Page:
I feel a bit of a fraud. All the clichés at which I scoffed, all the sappy wet-eyed new dads I ignored and all the joy with a much smaller Didsbury Son that I had forgotten have re-enveloped me in a syrupy cocoon with the most wonderful aroma.
I can’t wait to re-read this with milk spattered clothes and sleepless, red-rimmed eyes around Christmas, whilst Didsbury Son is trying to convince me everyone in year 7 is getting a tattoo and a Blackberry from “Santa”. It will remind how wonderful this tiny week 1 world is – when the colour of a nappy filler is a cause for celebration and each sneeze, hiccup, finger squeeze and eye open is a cause of genuine joy.
Didsbury Dad (to be)
It’s Didsbury not Stoke Newington; so I haven’t joined a Male support group. A final 30-something week scan has given me the opportunity to assess, look sniffily at and occasionally bond with the other dads. This much I have learned…
1. Getting married first is a brilliant idea. Not for moral, religious or financial reasons – it is just the training your ego needs. You are down the pecking order below baked goods and although some men will see this as some kind of virility check, you are now surplus to requirements beyond fetch, carry and handy arguing tool. Nobody is looking at you.
2. The NHS is fantastic in an emergency; sadly this is not classed as an emergency. Whilst to me this is more terrifying than relegation in 1979 and Didsbury Son keeps expecting a delivery similar to John Hurt in Alien, apparently this is normal.
That said, The League of Friends do a classy cheese on toast, microwave cuisine at its finest.
3. The scans are coded for women only. I look at the swirling dust on the screen and see clouds. Didsbury Wife and the sonographer coo over heartbeats, feet and heads. One sonogropher began talking to us in baby talk, she honestly asked if we wanted to see the baby’s bot bot. As we have all sailed past our 30s this was nauseating and surprising in equal manner.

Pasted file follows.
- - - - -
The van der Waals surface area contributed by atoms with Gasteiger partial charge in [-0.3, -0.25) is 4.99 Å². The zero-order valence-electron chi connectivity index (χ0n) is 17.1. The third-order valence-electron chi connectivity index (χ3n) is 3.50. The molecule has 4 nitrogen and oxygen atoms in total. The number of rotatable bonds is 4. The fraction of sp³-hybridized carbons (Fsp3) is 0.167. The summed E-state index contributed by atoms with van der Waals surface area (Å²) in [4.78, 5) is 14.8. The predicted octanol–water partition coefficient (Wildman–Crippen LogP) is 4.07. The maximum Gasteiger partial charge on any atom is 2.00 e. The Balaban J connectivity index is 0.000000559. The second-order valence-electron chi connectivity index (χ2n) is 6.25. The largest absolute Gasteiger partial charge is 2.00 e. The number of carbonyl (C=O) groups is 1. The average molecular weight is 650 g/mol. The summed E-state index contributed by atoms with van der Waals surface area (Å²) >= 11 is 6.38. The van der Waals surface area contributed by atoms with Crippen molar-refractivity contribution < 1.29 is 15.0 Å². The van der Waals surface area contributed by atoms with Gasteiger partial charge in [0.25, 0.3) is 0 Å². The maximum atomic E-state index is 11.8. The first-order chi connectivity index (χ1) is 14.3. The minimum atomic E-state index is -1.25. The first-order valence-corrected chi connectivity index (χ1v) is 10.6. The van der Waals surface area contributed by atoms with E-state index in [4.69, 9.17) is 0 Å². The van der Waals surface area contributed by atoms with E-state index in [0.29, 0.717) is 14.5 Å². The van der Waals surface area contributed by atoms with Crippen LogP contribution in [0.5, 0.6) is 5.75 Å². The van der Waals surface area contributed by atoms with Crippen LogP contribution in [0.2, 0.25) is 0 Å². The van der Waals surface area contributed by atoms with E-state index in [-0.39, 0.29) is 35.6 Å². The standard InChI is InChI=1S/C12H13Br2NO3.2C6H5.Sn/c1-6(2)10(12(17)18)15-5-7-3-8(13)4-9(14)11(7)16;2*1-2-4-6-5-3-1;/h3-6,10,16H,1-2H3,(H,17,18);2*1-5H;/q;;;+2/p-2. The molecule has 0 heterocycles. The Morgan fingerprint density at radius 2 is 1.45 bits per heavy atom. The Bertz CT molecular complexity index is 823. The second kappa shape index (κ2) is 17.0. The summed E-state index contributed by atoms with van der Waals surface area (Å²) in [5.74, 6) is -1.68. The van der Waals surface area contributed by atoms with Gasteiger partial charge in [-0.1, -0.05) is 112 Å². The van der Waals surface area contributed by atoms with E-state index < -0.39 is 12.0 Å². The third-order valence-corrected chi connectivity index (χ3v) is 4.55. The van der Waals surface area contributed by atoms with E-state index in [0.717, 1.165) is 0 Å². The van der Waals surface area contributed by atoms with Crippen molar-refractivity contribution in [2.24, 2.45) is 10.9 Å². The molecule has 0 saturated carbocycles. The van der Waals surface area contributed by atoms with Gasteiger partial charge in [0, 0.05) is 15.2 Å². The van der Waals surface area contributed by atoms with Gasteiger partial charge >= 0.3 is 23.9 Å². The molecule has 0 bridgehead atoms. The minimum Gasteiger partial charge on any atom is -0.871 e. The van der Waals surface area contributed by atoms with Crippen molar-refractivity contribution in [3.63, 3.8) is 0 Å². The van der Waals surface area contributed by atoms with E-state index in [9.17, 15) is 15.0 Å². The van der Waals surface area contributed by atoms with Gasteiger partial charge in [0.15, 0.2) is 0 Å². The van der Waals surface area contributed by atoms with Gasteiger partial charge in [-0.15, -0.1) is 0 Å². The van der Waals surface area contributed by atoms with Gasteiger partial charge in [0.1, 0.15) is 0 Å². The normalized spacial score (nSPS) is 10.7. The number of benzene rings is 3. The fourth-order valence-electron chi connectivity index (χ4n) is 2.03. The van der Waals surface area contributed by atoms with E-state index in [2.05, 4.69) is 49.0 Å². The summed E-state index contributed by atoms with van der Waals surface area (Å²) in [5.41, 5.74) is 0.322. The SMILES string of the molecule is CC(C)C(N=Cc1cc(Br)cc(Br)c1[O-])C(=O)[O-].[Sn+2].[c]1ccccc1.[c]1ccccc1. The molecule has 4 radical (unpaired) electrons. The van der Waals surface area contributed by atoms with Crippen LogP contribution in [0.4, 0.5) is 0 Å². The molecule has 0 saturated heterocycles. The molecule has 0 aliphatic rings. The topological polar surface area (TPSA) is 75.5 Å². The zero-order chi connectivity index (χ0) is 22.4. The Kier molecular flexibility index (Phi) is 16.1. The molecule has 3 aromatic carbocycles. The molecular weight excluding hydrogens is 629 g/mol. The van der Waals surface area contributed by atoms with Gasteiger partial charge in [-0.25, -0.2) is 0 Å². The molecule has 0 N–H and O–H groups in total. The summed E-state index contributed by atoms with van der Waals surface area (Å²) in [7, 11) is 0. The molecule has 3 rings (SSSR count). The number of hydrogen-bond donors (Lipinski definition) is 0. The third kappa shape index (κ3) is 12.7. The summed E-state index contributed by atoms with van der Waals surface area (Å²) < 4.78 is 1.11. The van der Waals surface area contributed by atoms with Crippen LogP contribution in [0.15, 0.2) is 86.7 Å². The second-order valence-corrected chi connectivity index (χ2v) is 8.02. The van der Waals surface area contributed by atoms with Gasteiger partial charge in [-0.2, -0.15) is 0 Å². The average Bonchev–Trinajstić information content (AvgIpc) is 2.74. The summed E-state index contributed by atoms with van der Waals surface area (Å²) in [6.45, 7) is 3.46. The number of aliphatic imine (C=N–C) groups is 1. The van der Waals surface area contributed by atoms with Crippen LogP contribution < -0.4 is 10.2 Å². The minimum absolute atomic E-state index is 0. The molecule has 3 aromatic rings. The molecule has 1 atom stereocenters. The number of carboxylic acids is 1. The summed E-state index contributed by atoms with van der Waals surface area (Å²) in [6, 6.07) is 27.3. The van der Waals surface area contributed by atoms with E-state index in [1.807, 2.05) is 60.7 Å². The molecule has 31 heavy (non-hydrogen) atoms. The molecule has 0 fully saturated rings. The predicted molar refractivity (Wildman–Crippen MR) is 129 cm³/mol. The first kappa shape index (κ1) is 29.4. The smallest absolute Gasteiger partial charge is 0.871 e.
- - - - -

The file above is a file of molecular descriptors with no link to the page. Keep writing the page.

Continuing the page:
4. Women study, work through and monitor weight gain. With Bio Oil and vitamins they look after themselves and progeny seemingly seamlessly. 9 months of running to Co-Op, Didsbury Village Farm Shop, Fusion Deli and Aldi for a glittering array of high fat, sugar and carb cravings takes it toll.
The waiting room is littered with sweet wrappers and men whose sympathy pains have stretched beyond mood swings, backache and sleeplessness to having Haribo induced bumps of their (my) own.
5. This reminds me of my O’Levels (GCSEs for children with an attention span). My head is full of dilation, epidurals, electives and milking that will soon be redundant, yet is currently my greatest stress. I woke up in a sweat last night trying to remember if Braxton Hicks was bass player in The Fall or the prime minister during The Suez Crisis.
6. My Spending at Boots and on eBay has gone through the roof.
7 Having watched them grow and felt them kick the idea that they are actually real still seems bizarre. I was trying to talk Didsbury Son through the mechanics of the miracle of birth with the help of my finger puppets Colonel Snortly the SuperPig and The Cow Who Moo. After 3 minutes we gave up, switched on Futurama and decided that we should do what we always do; what we are told.